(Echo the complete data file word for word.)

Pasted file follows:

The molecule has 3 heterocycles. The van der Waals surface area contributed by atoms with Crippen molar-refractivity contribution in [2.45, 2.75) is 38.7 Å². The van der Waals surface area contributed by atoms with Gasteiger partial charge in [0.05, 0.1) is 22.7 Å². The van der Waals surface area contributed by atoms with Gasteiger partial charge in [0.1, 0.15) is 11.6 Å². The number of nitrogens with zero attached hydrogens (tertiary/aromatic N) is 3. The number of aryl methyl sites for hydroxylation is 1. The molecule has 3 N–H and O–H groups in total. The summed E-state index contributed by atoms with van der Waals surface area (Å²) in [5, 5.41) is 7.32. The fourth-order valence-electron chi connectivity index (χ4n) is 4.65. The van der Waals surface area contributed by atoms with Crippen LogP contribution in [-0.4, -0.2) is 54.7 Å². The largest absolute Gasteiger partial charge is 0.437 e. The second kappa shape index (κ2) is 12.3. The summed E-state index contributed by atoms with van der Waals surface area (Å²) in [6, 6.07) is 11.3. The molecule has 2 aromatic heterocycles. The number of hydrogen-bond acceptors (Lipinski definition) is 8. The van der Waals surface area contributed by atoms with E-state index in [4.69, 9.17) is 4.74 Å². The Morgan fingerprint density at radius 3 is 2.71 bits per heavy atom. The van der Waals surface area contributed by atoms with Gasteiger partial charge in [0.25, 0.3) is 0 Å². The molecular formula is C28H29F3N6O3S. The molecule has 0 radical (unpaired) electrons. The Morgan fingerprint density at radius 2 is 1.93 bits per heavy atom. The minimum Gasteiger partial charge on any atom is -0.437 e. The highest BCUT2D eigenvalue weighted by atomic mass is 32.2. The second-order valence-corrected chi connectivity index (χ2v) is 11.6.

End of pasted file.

The molecule has 3 heterocycles. The van der Waals surface area contributed by atoms with Crippen molar-refractivity contribution in [2.45, 2.75) is 38.7 Å². The van der Waals surface area contributed by atoms with Gasteiger partial charge in [0.05, 0.1) is 22.7 Å². The van der Waals surface area contributed by atoms with Gasteiger partial charge in [0.1, 0.15) is 11.6 Å². The number of nitrogens with zero attached hydrogens (tertiary/aromatic N) is 3. The number of aryl methyl sites for hydroxylation is 1. The molecule has 3 N–H and O–H groups in total. The summed E-state index contributed by atoms with van der Waals surface area (Å²) in [5, 5.41) is 7.32. The fourth-order valence-electron chi connectivity index (χ4n) is 4.65. The van der Waals surface area contributed by atoms with Crippen LogP contribution in [-0.4, -0.2) is 54.7 Å². The largest absolute Gasteiger partial charge is 0.437 e. The second kappa shape index (κ2) is 12.3. The summed E-state index contributed by atoms with van der Waals surface area (Å²) in [6, 6.07) is 11.3. The molecule has 2 aromatic heterocycles. The number of hydrogen-bond acceptors (Lipinski definition) is 8. The van der Waals surface area contributed by atoms with E-state index in [4.69, 9.17) is 4.74 Å². The Morgan fingerprint density at radius 3 is 2.71 bits per heavy atom. The van der Waals surface area contributed by atoms with Gasteiger partial charge in [0.25, 0.3) is 0 Å². The molecular formula is C28H29F3N6O3S. The molecule has 0 radical (unpaired) electrons. The Morgan fingerprint density at radius 2 is 1.93 bits per heavy atom. The minimum Gasteiger partial charge on any atom is -0.437 e. The highest BCUT2D eigenvalue weighted by atomic mass is 32.2. The second-order valence-corrected chi connectivity index (χ2v) is 11.6.